Auto Insurance Glossary (Terms-Definitions)

To help cut through all the legalese found in an insurance policy, AutoInsuranceMonitor has provided drivers this easy to read auto insurance glossary listing many common terms and definitions to help them understand the difference between collision insurance and a claim.

ABS (Anti-lock Braking System) – Brake system that helps a car’s regular brakes by allowing all the tires to slow simultaneously which helps drivers keep control of their car.

Amendment – Any changes or alterations to an insurance policy.

Anti-Theft Device – System installed which helps minimize a car getting stolen.

Auto Theft – Duh right?

Bodily Injury Liability – Covers policy holder when they are responsible for a car wreck and covers either injuries or death of other driver.

Claim – Notice to insurance carrier that a driver is seeking reimbursement or coverage for a loss.

Collision Insurance – Optional coverage that protects drivers in an accident by paying for their own car’s damages. Owners with older cars sometimes drop it since the coverage is cash-value. May be required if vehicle is financed or leased.

Collision Deductible Waiver – Eliminates deductible when driver crashes with an uninsured driver.

Comprehensive Insurance – Optional coverage that covers a driver for damage to a vehicle from natural disasters or theft. May be required if vehicle is financed or leased.

Conditions – Limits on the insurance agreement showing what the car insurance provider covers; responsibilities are also outlined here.

Credit Rating – A driver’s credit worthiness as estimated by one of the three major credit rating agencies.

Deductible – Dollar amount a driver has to pay when a claim is sent to an insurance carrier.

Declaration Page – Part of an insurance policy describing who and what is covered.

Definitions – Portion of insurance policy detailing specifics of the policy.

Depreciation – Dollar amount a car’s value decreases due to wear and tear or market factors.

Effective Date – This is the date when car coverage begins and is usually determined at the time of purchase.

Endorsements – Any modification to an existing insurance policy. For example, it may be an increase to a deductible.

Exclusions – Portion of car coverage agreement stating what is not covered in you’re the insuring agreement portion of a driver’s car insurance coverage. Using a personal car for business is a common example of an exclusion.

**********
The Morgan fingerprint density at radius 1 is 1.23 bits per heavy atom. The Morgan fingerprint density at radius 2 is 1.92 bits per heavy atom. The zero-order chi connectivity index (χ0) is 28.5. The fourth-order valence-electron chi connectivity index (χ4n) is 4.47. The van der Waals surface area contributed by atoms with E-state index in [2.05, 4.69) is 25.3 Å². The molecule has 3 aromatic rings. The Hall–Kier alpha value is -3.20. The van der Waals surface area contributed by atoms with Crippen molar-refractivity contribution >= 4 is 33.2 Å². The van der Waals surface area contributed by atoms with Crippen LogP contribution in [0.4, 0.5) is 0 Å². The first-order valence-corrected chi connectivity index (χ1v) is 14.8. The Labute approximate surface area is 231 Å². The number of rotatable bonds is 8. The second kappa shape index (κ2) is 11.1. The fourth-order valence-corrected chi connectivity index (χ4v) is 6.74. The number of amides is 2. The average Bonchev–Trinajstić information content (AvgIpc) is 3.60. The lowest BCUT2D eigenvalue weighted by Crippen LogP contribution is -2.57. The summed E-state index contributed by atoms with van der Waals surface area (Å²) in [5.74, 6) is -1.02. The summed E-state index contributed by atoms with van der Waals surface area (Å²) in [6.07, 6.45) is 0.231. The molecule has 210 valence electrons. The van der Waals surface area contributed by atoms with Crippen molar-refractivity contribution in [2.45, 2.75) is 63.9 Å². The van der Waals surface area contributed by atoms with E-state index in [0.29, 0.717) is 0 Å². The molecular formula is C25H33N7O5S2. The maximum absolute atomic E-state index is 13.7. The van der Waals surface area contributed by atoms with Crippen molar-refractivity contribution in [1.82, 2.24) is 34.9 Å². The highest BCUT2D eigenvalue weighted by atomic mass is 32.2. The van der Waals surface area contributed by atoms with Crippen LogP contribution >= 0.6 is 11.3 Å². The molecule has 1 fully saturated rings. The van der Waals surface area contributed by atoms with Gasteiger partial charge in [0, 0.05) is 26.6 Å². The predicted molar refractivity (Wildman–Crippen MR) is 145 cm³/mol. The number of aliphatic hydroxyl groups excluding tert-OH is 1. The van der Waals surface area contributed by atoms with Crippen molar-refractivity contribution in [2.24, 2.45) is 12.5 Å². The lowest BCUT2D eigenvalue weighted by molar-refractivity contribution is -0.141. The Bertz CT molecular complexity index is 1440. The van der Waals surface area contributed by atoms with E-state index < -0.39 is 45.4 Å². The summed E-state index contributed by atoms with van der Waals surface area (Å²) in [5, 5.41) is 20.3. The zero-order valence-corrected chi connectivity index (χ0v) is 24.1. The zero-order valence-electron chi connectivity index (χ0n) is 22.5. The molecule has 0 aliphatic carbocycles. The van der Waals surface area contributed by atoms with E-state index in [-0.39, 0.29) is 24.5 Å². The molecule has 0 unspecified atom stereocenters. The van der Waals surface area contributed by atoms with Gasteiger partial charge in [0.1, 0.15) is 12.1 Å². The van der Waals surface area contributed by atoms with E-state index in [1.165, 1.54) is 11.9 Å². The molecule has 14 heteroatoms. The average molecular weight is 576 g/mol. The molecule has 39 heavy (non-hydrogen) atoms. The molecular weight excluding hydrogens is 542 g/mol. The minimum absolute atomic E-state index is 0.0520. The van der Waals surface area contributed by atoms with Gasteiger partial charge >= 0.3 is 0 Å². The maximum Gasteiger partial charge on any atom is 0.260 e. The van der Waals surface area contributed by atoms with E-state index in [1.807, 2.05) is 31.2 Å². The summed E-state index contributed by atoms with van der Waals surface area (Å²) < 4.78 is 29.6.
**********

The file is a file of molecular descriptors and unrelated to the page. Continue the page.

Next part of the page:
Extraordinary Medical Coverage – Coverage for costs from major injuries after a wreck; provides long term rehab and care after any other medical insurance runs dry.

Gap Insurance – Covers the difference between what a driver may still owe on a financed car and the car’s fair market value in case the car is totaled; also recommended for leased cars.

Garaging Location – Indicates where a driver typically parks the insured car and is usually a driver’s home address. Unbeknownst to many drivers is that the garaging location sometimes determines insurance rates.

Insurance Premium – The agreed dollar amount a driver pays their car insurance provider to secure protection for losses or damage in case of a car wreck or other damage.

Insurance Score – A rating used by car insurance companies to assess a driver’s risk of insuring and is computed by looking at several factors including past claim history, credit scores and age.

Liability Insurance – Forms the nucleus of a car insurance policy and covers drivers from property damage claims or claims for injuries and is mandatory in almost all states.

Limits – Maximum financial amounts stated in a car insurance policy that cover a driver.

No-Fault State – States requiring car insurance providers to offer coverage to drivers for damages or injuries regardless of fault.

Personal Injury Protection – Coverage for losses due to an inability to work, hospital bills, funeral bills.

Policy Period – Amount of time a driver is covered by their insurance company.

Property Damage Liability Coverage – Coverage that protects a driver from costs arising from property damage after a wreck.

Stacking – Term used to describe the practice of adding up insurance policies to expand coverage thresholds.

Term – The amount of time an insurance policy is effective for and is typically for one year.

Uninsured Motorists Coverage – Offers coverage to drivers if they wreck with a driver having no car coverage or when they’re victims of a hit and run driver.

Vehicle Identification Number (VIN) – Unique identification number on vehicle which is used to distinguish and identify cars.